Gov. John Hickenlooper in his office on Monday, Nov. 27. 2017.

(Hart Van Denburg/CPR News)

School nurses will be able to administer medical marijuana to students, under a bill signed by Gov. John Hickenlooper on Monday. But cannabis tasting rooms won't be opening in Colorado anytime soon after the governor vetoed a measure that would have allowed such businesses.

Students seeking access to medical marijuana will have to have an official red card from the state. Parents will supply the doses to school nurses. 

In a signing statement with HB 18-1286, Hickenlooper said he was convinced of the bill's importance after hearing from parents of children who rely on marijuana, and appreciates that the policy is voluntary -- school personnel are not required to administer marijuana if they object.

The question of tasting rooms, HB 18-1258, was another matter altogether for the governor.

Under that bill, existing marijuana sellers would have been able to open spaces for limited consumption, such as vaping and single use edibles. There would have been separate entrances and exits from the store, and consumers would have received information on safe consumption.

In a letter accompanying the veto, Hickenlooper said he was concerned about impaired driving, citing informal surveys with drivers who said they didn’t view marijuana consumption as particularly dangerous.

He also cited the potential health risks of vaping in confined spaces. Hickenlooper acknowledged that vaping was different than smoking, but he said there was compelling research that vaping also carried second hand inhalation risks. The American Lung Association opposed the bill.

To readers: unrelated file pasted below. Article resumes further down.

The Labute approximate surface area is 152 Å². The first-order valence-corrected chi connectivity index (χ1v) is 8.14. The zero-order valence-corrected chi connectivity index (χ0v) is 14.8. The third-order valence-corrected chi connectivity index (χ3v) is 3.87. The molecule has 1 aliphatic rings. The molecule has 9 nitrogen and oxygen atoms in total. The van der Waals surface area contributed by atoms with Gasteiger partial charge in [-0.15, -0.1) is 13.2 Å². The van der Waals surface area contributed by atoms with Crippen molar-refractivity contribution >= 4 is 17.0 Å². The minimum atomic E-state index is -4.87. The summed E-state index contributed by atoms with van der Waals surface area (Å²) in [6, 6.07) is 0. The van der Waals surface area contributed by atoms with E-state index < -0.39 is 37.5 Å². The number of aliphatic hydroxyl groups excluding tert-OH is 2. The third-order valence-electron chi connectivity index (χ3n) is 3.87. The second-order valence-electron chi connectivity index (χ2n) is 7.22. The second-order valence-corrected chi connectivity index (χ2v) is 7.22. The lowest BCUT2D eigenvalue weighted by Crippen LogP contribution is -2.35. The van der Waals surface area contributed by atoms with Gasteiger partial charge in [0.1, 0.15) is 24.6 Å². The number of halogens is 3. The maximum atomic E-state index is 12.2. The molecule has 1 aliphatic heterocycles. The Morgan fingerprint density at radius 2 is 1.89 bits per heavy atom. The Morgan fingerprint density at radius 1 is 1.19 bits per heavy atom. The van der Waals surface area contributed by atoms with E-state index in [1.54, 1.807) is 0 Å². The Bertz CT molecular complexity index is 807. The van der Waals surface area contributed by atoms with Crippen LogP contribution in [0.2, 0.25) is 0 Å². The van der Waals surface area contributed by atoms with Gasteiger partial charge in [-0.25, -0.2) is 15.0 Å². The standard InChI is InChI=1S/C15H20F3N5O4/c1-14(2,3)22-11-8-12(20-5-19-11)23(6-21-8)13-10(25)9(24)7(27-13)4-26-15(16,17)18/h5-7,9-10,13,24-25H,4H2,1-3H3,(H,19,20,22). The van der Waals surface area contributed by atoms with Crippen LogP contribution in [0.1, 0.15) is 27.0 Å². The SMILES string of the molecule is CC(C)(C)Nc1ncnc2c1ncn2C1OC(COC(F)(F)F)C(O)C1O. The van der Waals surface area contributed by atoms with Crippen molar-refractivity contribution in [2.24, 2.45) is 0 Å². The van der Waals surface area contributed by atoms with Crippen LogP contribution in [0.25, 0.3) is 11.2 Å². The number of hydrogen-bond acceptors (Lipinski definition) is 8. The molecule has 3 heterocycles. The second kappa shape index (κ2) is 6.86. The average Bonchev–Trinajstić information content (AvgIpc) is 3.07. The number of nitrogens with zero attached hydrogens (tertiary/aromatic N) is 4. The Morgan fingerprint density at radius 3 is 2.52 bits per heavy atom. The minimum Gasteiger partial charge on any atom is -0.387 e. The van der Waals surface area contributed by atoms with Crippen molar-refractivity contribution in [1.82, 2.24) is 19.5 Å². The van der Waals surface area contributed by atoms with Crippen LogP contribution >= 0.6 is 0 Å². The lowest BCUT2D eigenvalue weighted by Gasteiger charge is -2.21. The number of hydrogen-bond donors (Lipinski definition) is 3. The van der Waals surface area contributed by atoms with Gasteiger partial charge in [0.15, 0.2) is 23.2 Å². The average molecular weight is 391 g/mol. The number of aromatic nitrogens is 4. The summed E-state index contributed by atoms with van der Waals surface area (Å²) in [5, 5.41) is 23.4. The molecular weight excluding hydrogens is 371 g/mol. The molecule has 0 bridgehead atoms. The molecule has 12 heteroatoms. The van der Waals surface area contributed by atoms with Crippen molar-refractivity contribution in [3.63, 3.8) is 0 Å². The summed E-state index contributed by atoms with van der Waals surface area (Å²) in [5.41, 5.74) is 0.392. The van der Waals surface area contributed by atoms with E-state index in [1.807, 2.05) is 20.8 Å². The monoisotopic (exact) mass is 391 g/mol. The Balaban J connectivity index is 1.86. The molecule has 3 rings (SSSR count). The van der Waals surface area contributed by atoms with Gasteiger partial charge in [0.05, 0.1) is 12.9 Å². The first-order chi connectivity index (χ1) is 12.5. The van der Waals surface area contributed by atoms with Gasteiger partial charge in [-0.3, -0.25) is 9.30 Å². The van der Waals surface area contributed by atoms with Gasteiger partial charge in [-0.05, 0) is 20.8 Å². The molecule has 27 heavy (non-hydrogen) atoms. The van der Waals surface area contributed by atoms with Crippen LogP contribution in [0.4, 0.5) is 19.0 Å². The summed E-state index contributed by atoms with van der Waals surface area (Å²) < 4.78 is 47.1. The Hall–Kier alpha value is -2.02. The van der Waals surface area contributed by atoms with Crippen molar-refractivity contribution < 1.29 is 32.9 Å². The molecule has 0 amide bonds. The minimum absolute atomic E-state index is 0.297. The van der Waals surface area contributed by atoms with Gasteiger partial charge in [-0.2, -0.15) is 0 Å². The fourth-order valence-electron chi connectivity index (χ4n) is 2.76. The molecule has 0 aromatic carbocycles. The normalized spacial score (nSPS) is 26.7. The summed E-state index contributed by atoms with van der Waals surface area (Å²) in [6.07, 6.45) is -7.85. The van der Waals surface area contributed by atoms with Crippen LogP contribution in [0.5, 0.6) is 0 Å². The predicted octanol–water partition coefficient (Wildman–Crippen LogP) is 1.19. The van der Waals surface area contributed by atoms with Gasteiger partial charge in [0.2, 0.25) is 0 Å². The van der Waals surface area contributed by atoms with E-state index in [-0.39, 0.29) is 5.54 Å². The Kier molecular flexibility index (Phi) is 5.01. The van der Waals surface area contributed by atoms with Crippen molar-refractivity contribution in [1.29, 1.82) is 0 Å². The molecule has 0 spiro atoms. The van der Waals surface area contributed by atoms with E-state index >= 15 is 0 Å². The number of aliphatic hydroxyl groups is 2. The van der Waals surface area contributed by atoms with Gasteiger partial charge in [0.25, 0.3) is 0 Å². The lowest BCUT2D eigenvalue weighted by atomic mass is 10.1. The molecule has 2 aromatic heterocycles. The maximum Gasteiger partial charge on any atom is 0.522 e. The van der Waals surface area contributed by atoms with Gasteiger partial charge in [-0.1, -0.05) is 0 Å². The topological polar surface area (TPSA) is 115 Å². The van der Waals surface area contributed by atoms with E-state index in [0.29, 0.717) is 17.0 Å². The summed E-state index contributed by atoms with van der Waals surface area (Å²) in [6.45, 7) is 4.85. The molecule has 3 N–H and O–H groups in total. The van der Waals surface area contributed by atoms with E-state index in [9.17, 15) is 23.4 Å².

“Since Colorado approved Amendment 64 in 2012, this administration implemented a robust regulatory system to carry out the intent of this voter-initiated measure,” Hickenlooper said in the veto letter. “Amendment 64 is clear: marijuana consumption may not be conducted ‘openly’ or ‘publicly’ on ‘in a manner that endangers others.’ We find that HB 18-1258 directly conflicts with this constitutional requirement.”

Hickenlooper was also concerned about the way that this could “normalize” marijuana use.

“We may agree with the proponents’ goals to protect the public and children; however, we strongly disagree that this bill is the correct path to achieve those goals,” wrote Hickenlooper.

Proponents say that cannabis use is happening on the streets and sidewalks of cities across the state, and they viewed this bill as a conservative way forward. To secure the governor’s signature, they said they made concessions in the bill at the request of his office.

“Hickenlooper has repeatedly called for stringent cannabis regulations," said Peter Marcus, a spokesperson for Terrapin Care Station who had worked on the bill. "But when told by state and local cannabis regulators that a consumption model could be helpful, Hickenlooper rejected their insights."